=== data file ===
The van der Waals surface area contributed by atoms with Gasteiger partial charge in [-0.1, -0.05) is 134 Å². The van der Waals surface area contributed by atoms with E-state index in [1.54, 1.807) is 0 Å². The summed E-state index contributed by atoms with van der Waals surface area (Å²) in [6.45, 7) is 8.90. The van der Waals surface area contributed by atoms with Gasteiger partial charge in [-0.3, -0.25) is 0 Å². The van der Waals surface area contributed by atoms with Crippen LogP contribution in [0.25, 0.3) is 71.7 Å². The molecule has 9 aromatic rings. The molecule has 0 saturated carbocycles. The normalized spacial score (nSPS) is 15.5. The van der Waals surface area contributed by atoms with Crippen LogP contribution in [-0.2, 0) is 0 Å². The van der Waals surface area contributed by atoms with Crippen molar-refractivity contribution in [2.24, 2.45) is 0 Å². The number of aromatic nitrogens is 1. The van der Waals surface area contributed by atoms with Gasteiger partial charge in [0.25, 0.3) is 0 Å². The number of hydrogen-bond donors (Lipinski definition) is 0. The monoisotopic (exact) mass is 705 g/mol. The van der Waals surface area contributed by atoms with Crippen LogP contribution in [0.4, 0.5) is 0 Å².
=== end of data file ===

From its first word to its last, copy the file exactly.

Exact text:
The van der Waals surface area contributed by atoms with Gasteiger partial charge in [-0.1, -0.05) is 134 Å². The van der Waals surface area contributed by atoms with E-state index in [1.54, 1.807) is 0 Å². The summed E-state index contributed by atoms with van der Waals surface area (Å²) in [6.45, 7) is 8.90. The van der Waals surface area contributed by atoms with Gasteiger partial charge in [-0.3, -0.25) is 0 Å². The van der Waals surface area contributed by atoms with Crippen LogP contribution in [0.25, 0.3) is 71.7 Å². The molecule has 9 aromatic rings. The molecule has 0 saturated carbocycles. The normalized spacial score (nSPS) is 15.5. The van der Waals surface area contributed by atoms with Crippen LogP contribution in [-0.2, 0) is 0 Å². The van der Waals surface area contributed by atoms with Crippen molar-refractivity contribution in [2.24, 2.45) is 0 Å². The number of aromatic nitrogens is 1. The van der Waals surface area contributed by atoms with Gasteiger partial charge in [0.25, 0.3) is 0 Å². The number of hydrogen-bond donors (Lipinski definition) is 0. The monoisotopic (exact) mass is 705 g/mol. The van der Waals surface area contributed by atoms with Crippen LogP contribution in [0.4, 0.5) is 0 Å².